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Opinion: Why I Will Be Voting To Leave The EU

Published on: 15 May, 2016
Updated on: 17 May, 2016
Cllr Christian Holliday

Cllr Christian Holliday

By Christian Holliday

Conservative ward councillor for Burpham

This article is the first of a series of five setting out Christian’s personal views on a on the EU referendum debate. They are written in response to Nils Christiansen’s article: Why I Will Be Voting ‘Remain’ in the EU Referendum.

We can all agree on the significance of the referendum on June 23. As the European Union drives towards ever closer political union – something very different to the common market we originally joined – it is absolutely correct the views of the public are obtained in a public vote.

Such an opportunity to gauge the views of the public on this matter may not come again for 40 years, if ever, by which time the European project may be so far advanced it will be impossible to unpick at a later date.

EU&UK FlagsNils Christiansen is correct that it comes down to an exercise in weighing up the negatives and the benefits. In my view the negatives now so massively outweigh the small number of benefits that we should leave.

Indeed, it is this realisation – amongst British voters and Conservative MPs in particular – that brought this referendum about in the first place.

The fundamental change in the nature of the European Project means a fresh mandate for it is needed. Millions of us, including me, weren’t even born when the last referendum was held in 1975.

Opinion Logo 2Cllr Christiansen touches upon his experiences of “French nepotism” in the EU. He has stumbled upon more here than I think he realises. The French elite doesn’t feel “less French” by being in the EU for the simple reason that they have sought to create an EU in their own image – Bureaucratic and centralised.

For half a century the French have dominated the key appointments of the EU, partly as a result of Germany’s self imposed political slumber – although this is changing fast.

However, the views of the French people themselves are, as always in Europe, very different to those of the people who govern them. The French  people rejected the European Constitution in a referendum in 2005 and if a referendum been held on their membership of the Euro, they would have opted to retain the Franc.

The grim reality is that it is only the elite of France and Germany calling the shots in this organisation – and increasingly only Germany as she hoovers up money and power from other countries, via the European Single Currency – surrounded by smaller satellite states who see a chance to finally achieve greatness as part of something bigger, at the expense of democracy and accountability.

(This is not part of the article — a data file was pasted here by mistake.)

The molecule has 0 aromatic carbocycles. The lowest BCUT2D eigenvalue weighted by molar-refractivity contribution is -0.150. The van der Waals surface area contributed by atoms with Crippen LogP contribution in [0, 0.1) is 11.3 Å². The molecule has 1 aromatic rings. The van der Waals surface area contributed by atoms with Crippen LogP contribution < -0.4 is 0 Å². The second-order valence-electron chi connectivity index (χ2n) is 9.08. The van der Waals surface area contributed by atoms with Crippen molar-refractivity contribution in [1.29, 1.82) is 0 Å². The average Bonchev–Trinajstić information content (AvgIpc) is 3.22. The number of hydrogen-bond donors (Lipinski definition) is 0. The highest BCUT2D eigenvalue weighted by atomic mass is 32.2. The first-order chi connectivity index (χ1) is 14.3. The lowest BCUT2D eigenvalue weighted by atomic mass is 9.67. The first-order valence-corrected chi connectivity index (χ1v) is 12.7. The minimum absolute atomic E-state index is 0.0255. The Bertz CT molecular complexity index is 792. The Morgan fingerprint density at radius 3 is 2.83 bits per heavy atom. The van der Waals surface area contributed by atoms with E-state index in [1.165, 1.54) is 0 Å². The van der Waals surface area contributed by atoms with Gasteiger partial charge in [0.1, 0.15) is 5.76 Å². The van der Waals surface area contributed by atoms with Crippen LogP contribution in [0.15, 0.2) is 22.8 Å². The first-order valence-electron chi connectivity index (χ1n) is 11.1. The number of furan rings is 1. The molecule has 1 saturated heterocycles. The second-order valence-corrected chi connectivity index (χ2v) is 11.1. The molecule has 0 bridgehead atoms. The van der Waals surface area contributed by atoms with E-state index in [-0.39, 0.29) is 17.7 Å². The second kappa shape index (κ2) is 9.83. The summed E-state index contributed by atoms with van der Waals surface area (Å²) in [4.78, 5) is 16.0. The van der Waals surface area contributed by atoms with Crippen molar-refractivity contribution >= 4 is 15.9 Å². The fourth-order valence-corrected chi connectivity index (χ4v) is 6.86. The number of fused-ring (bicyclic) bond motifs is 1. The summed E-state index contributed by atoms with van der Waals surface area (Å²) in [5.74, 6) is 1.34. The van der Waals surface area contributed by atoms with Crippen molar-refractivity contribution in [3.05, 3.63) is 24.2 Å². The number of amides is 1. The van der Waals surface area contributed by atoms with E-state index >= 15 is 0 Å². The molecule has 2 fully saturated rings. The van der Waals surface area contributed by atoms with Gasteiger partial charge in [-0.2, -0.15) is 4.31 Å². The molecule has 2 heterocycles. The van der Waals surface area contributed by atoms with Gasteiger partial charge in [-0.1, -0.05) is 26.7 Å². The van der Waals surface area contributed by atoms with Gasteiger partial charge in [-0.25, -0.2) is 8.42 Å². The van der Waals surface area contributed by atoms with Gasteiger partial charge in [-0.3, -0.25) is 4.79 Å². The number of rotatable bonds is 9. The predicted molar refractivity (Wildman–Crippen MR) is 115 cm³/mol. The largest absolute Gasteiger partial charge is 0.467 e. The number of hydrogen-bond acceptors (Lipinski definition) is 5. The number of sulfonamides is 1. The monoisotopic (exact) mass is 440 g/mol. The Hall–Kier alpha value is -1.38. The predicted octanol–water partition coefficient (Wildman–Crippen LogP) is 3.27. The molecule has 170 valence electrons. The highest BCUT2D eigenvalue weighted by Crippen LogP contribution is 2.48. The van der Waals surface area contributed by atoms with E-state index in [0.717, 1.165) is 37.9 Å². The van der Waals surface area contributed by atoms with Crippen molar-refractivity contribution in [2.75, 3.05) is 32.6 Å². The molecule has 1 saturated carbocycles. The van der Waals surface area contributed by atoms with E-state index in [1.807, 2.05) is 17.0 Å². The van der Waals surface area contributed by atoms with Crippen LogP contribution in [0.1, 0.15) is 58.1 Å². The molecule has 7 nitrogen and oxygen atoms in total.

These themes and more are certainly worthy of debate in the weeks leading up to June 23. As part of that debate I will be advocating withdrawal from the EU.

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Responses to Opinion: Why I Will Be Voting To Leave The EU

  1. Jim Allen Reply

    May 15, 2016 at 11:08 pm

    From an older man’s point of view, Christian’s arguments provide a stronger foundation for the future than much respected Nils’ view of ‘remain’.

    But both put rational views without the hysteria of the press.

  2. David Pillinger Reply

    May 16, 2016 at 4:04 pm

    I wish these Eurosceptics would stop talking about the French or the Germans creating the EU in their own image. Non-stop whingeing and sending Ukip and Tory Eurosceptic MEPs to Brussels to scupper the EU certainly isn’t the way to make things work.

    The EU is a brilliant democratic exercise in bringing nations together in the knowledge that the sum of the wisdom and actions of many is better than the wisdom and actions of one. People who vote ‘Leave’ are unpatriotic in that they don’t understand the dynamic global Britain of today, out of touch and hark back at the past that most of us don’t remember.

    We have grown richer and more dynamic than ever during our membership of the EU and if we stopped whingeing, as Cllr Holliday and his friends constantly do, we might get even more out of this brilliant organisation, the EU.

    Let’s treasure the EU because our children will suffer if we leave.

  3. Henry Gilbert Reply

    May 16, 2016 at 4:27 pm

    I entirely agree with Christian Holliday. The “French elite” doesn’t feel “less French” by being in the EU for the simple reason that they have sought to create an EU in their own image – bureaucratic and centralised.”

    I would like the Remainians, including Nils Christiansen, to watch the Brexit movie and see if he changes his mind about remaining in the EU and losing the British identity.

    The French Jean Monnet “The father of Europe” is the one who said: “There will be no peace in Europe, if the states are reconstituted on the basis of national sovereignty”. And started the Monnet Plan in 1945.

    My question is: Where sill continued membership end? Would we relinquish our British passports and obtain an EU passport? Would we be forced to speak German or French and forget our English or Swedish or whatever language, like the Russians did when they made the Russian language compulsory in their federation?

    I would like to ask Cllr Christiansen and the Europhiles these questions:

    1. What is the point of electing our MPs if they surrender our sovereignty so that we become puppets of the EU?

    2. If the Remainians win by close margin, would the country be divided forever? Or would millions of people submit a petition for a motion of no confidence to be debated in the House of Commons?

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